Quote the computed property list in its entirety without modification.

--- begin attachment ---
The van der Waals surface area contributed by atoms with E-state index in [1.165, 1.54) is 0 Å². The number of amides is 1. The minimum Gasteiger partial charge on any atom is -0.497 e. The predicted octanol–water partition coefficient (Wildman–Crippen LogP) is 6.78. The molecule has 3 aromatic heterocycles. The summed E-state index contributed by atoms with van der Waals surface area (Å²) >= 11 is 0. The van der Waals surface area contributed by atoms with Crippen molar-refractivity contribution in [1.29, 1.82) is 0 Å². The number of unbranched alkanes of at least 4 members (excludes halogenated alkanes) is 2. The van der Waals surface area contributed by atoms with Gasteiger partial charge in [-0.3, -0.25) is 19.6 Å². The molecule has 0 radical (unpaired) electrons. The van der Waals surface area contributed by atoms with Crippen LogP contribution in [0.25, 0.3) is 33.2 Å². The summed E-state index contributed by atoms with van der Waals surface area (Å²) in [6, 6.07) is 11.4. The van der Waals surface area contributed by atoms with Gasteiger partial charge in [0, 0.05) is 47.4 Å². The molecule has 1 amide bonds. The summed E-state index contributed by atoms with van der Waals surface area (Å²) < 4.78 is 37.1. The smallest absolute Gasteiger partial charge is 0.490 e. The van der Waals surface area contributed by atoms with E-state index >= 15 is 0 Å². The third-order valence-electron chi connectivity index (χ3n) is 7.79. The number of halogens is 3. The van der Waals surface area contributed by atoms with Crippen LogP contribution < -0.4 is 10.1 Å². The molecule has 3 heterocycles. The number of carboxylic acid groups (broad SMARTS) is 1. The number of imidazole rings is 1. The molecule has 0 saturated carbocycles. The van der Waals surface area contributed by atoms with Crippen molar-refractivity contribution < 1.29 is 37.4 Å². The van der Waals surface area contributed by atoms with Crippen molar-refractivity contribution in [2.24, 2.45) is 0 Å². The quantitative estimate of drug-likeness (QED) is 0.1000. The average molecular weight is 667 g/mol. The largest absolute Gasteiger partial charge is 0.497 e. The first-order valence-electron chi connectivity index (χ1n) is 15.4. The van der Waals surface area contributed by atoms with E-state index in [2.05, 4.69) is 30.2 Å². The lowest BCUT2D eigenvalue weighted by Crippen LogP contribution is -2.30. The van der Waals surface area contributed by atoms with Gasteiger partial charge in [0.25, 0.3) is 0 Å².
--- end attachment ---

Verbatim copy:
The van der Waals surface area contributed by atoms with E-state index in [1.165, 1.54) is 0 Å². The number of amides is 1. The minimum Gasteiger partial charge on any atom is -0.497 e. The predicted octanol–water partition coefficient (Wildman–Crippen LogP) is 6.78. The molecule has 3 aromatic heterocycles. The summed E-state index contributed by atoms with van der Waals surface area (Å²) >= 11 is 0. The van der Waals surface area contributed by atoms with Crippen molar-refractivity contribution in [1.29, 1.82) is 0 Å². The number of unbranched alkanes of at least 4 members (excludes halogenated alkanes) is 2. The van der Waals surface area contributed by atoms with Gasteiger partial charge in [-0.3, -0.25) is 19.6 Å². The molecule has 0 radical (unpaired) electrons. The van der Waals surface area contributed by atoms with Crippen LogP contribution in [0.25, 0.3) is 33.2 Å². The summed E-state index contributed by atoms with van der Waals surface area (Å²) in [6, 6.07) is 11.4. The van der Waals surface area contributed by atoms with Gasteiger partial charge in [0, 0.05) is 47.4 Å². The molecule has 1 amide bonds. The summed E-state index contributed by atoms with van der Waals surface area (Å²) < 4.78 is 37.1. The smallest absolute Gasteiger partial charge is 0.490 e. The van der Waals surface area contributed by atoms with E-state index >= 15 is 0 Å². The third-order valence-electron chi connectivity index (χ3n) is 7.79. The number of halogens is 3. The van der Waals surface area contributed by atoms with Crippen LogP contribution < -0.4 is 10.1 Å². The molecule has 3 heterocycles. The number of carboxylic acid groups (broad SMARTS) is 1. The number of imidazole rings is 1. The molecule has 0 saturated carbocycles. The van der Waals surface area contributed by atoms with Crippen molar-refractivity contribution < 1.29 is 37.4 Å². The van der Waals surface area contributed by atoms with Crippen molar-refractivity contribution in [2.24, 2.45) is 0 Å². The quantitative estimate of drug-likeness (QED) is 0.1000. The average molecular weight is 667 g/mol. The largest absolute Gasteiger partial charge is 0.497 e. The first-order valence-electron chi connectivity index (χ1n) is 15.4. The van der Waals surface area contributed by atoms with E-state index in [2.05, 4.69) is 30.2 Å². The lowest BCUT2D eigenvalue weighted by Crippen LogP contribution is -2.30. The van der Waals surface area contributed by atoms with Gasteiger partial charge in [0.25, 0.3) is 0 Å².